25. Stardust- Neil Gaiman

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Title: Stardust

Author: Neil Gaiman

Rating: 

On the Shelves: Fiction> Fantasy

Hopelessly crossed in love, a boy of half-fairy parentage leaves his mundane Victorian-English village on a quest for a fallen star in the magical realm. The star proves to be an attractive woman with a hot temper, who plunges with our hero into adventures featuring witches, the lion and the unicorn, plotting elf-lords, ships that sail the sky, magical transformations, curses whose effects rebound, binding conditions with hidden loopholes and all the rest (Goodreads 2014)

 I was not plannning on re-reading this book this year. However, I had a very boring and quiet shift in work one day and in that particular instance, we’re allowed to bring books to read in- as long as we serve customers promptly. With Stardust only being around 200 pages, I decided to take it with me as I’d probably finish it during the shift- and that is exactly what I did.

I first read Stardust, after I’d seen the movie which came out in 2007 (one of my favourite films FYI), this was before I’d gotten back into reading, so I think this book is what made me wish I were an avid reader again. My copy is the version with the movie poster on…which I don’t hate, but don’t exactly love either (all my other Gaimans match. ) As soon as you open the book, Gaiman is a master story-teller. He describes the sleepy village of Wall and the not so sleepy land of Fae beyond the Wall which the village is named for. Gaiman brings together a bright and colourful world through every sense as he describes the rules of Fae. As I re-read it, I was immediately reminded of his short story in Fragile Things named “Instructions” which…well it does exactly what is said on the tin- it tells you how to act should you stumble across a Fae realm or Fairytale-ish happening, with rules reminiscent of tales of Grimm such as “Remember your name”, “Favors will be returned, debts will be repaid” and “Ride the wise eagle (You shall not fall)”. I also loved the story told about the mountains, which stretch all across the length of the Fae-land, where they formed thousands of years ago, when a giant grew too tired from his massive size to move any more and so lay down, and thus the mountains were formed. This story is not unlike ones my dad used to tell my sister and I as we went for long drives up and down the english countryside as little kids on family trips, so it resonated with me and made me smile a lot. Just as I recommend this poem to you if you are a fan of fairytales, I recommend Stardust, which is aptly described as “the fairytale that won’t behave”.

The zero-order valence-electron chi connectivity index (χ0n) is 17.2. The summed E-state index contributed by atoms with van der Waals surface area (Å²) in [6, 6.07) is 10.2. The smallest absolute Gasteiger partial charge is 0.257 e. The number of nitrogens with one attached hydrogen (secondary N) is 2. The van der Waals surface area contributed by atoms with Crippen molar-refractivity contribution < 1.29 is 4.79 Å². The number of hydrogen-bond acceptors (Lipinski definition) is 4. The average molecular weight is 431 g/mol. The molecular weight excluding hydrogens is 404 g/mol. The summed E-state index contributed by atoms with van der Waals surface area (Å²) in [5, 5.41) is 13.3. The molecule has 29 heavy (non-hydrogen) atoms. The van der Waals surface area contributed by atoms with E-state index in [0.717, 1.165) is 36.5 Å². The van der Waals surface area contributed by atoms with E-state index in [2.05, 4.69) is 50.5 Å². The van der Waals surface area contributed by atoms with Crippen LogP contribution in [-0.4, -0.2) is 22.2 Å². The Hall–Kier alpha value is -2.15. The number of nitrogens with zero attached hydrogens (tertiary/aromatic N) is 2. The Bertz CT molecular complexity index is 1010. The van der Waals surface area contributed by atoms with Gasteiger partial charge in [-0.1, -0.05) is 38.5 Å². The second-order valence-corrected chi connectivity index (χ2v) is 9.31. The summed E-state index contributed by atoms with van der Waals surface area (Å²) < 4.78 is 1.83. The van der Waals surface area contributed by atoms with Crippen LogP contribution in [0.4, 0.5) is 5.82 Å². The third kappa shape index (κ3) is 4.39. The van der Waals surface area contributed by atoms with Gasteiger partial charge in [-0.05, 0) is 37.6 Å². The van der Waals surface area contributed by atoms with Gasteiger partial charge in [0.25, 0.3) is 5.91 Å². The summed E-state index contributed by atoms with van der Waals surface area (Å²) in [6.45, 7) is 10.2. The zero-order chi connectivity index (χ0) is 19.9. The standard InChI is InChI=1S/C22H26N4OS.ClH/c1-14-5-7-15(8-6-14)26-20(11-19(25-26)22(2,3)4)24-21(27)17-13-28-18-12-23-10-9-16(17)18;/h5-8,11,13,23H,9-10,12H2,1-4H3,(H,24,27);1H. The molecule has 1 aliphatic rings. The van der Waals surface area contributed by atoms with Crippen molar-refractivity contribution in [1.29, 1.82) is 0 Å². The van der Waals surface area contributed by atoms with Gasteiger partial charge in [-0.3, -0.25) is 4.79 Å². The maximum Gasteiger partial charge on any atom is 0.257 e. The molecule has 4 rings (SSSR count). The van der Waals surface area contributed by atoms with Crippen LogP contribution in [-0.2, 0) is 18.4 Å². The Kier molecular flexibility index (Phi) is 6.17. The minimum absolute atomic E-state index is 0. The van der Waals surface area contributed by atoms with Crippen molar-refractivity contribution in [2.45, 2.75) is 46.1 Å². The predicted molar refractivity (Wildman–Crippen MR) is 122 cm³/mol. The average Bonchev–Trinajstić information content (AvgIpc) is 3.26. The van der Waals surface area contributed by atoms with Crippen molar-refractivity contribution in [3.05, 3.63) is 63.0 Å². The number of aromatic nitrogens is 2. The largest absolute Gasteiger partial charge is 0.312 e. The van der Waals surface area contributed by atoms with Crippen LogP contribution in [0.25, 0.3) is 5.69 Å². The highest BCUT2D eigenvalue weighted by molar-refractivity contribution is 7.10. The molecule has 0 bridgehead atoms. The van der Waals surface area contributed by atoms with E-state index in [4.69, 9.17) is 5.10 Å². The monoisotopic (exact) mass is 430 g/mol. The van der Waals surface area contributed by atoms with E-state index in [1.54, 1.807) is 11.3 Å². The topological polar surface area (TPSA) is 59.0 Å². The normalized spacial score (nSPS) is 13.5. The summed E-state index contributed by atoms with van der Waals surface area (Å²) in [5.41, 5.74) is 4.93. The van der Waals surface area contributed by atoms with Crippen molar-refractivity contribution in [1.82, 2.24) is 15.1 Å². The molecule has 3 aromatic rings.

Stardust follows multiple perspectives, from the young male hero of Tristran Thorne, to the battling Seven Brothers (or you know…technically three, since four are dead), who are murdering each other in an attempt to be the final winner of the Throne of Stormhold in Fae, and of course, the witches, who are chasing the fallen Star, like Thorne but for different and more sinister reasons. Full of humour, adventure, bravery and magic, Stardust is thoroughly enjoyable.

 This is also one of the few times where, in my opinion, the film is just as good as the book, if not maybe even better- so I recommend you watch that too if you haven’t already!

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